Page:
“The first diagnosis (2019) was that I would live 12 to 14 months. When the recurrence came, they gave me five months. That wasn’t enough for me. That’s why we searched for clinical trials. This one was perfect for me.”
‘I swear it was a God thing’
The LITT procedure removed 65% of the tumor. Noonan continues receiving regular infusions of Keytruda and will for two years — which to Noonan, was positive news, since it is a span of time longer than her initial prognosis gave her.
Scans late last year showed a decrease in tumor size and, most lately, a miracle. “This last one I just had shows that it’s gone and there is no sign of any recurrent disease,” Noonan said. “GBM is notorious for coming back. When you live with GBM, you’re not just wondering ‘if,’ but when you’re going to get another one.”
She called Sloan’s pioneering efforts “extraordinary.” Noonan also suspects that receiving Keytruda before the LITT procedure may hold the key as to why she’s had such a good response.
Noonan must return to Cleveland every three weeks for infusions. Because the infusions are for experimental purposes as part of a clinical trial, she has to receive them at the hospital that is running the trial.
To help Noonan keep up with expenses, her daughters and friends are holding an auction on Facebook Live at 5 p.m. Saturday, Feb. 27. On the block are several goods and services donated by local businesses.
From now until Feb. 27, people can also purchase raffle tickets for a $1,000 gift card to Area Best Pawn, made possible by Scott and Brenda Long and the Coker family.
Silent auction items and more details can be found on the Facebook page Go Fran Go. To be redirected to the page, go to https://tinyurl.com/noonango.
Raffle tickets ($20 each or five for $100) must be purchased prior to the auction an can be found at all three Area Best locations, or message Noonan-Brown through the Go Fran Go page. Area Best Pawn is located at 900 E. Main St. and at 2014 S. Townsend Ave. in Montrose, and in Delta at 610 Colorado Highway 92.
The Noonan family urges people not to shy away from thorough research and not to settle for just one medical opinion.
Noonan and her daughter said there were procedures and treatments that, had Noonan taken them, would have excluded her from the clinical trial.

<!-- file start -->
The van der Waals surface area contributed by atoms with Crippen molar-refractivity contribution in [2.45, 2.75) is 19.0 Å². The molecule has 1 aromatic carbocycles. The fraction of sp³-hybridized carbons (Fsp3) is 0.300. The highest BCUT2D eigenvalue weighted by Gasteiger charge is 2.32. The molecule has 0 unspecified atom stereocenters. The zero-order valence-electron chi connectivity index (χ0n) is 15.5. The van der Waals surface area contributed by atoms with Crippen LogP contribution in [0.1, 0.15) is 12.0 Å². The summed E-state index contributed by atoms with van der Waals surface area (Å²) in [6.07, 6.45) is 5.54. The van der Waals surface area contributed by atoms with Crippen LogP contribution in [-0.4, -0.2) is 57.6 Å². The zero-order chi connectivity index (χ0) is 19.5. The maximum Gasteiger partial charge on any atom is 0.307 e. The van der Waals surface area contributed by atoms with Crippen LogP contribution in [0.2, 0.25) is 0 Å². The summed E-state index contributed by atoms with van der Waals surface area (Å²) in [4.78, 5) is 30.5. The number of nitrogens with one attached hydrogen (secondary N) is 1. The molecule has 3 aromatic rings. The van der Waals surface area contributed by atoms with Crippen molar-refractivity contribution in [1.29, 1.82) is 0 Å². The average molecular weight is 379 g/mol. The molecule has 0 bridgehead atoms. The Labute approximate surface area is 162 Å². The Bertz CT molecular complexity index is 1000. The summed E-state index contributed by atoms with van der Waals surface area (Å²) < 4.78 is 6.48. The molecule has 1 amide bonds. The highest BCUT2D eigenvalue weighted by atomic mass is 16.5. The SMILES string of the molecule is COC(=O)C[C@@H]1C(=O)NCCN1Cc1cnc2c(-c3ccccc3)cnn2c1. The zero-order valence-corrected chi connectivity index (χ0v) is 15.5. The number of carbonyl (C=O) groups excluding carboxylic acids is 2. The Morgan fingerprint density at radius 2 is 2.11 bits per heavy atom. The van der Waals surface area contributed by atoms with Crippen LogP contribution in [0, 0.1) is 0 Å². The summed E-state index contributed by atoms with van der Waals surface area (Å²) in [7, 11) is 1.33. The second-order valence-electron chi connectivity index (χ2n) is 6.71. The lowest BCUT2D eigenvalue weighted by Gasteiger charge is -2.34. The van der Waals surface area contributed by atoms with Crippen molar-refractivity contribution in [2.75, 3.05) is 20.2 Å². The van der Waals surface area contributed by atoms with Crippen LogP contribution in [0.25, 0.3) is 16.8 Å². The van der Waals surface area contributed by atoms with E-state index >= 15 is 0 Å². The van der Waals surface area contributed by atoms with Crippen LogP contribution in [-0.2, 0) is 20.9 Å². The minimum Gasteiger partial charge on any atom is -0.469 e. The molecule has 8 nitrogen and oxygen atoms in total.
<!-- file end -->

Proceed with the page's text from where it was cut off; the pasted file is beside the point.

“I swear it was a God thing, it had to be. A divine intervention. I just hope that I can help other people with this. I’ve been so fortunate. We live in the greatest community,” Noonan said.
“You should research every option before you agree to a treatment. It’s a very complex disease,” Noonan-Brown said. “Even in Denver, none of them could help her. Sometimes, you have to look outside your immediate bubble.”
Noonan-Brown has been referring people to the Facebook group Glioblastoma — GBM Survivors to Thrivers.
“It definitely pays off and to know there are people who do make it. It takes work, but it’s worth it. My mom has had such wonderful support from the community. It’s amazing what having people praying for you and pulling for your can do,” Noonan-Brown said.
“She’s living her life and trying to help as many people as she can,” she added.
“I’m a believer in second and third and fourth opinions if you need to,” Noonan said. “I would never have known about (Sloan) if we hadn’t done the research.”
She told others to talk to their oncologist about clinical trials, or check clinicaltrials.gov, a searchable website.
Noonan is determined to continue helping others. Part of that is sharing her story; part of it is deciding to one day become a research item herself.
“It’s really important for people to speak out if they are successful; that we share our stories, because others are just grasping for help on how to get through it,” she said.
“I look forward to being part of science. When I die, I’m donating my brain to this team. My brain is going to them because they worked so hard and they’re so thorough,” Noonan also said.
Noonan credits continued support, prayers and the advocacy of her daughters — “they were my life force,” she said.
“Honestly, I think God has taken my hand and taken me through this,” Noonan said.
“Stop and smell the roses while you can. you just never know when your life will change. I never thought my life would change. My sister and I were both diagnosed with a fatal disease on the same day,” she added.
“ … I am surrounded by a community of love and generosity. You can’t beat that. Keep praying for me and pray for others that are going through this.”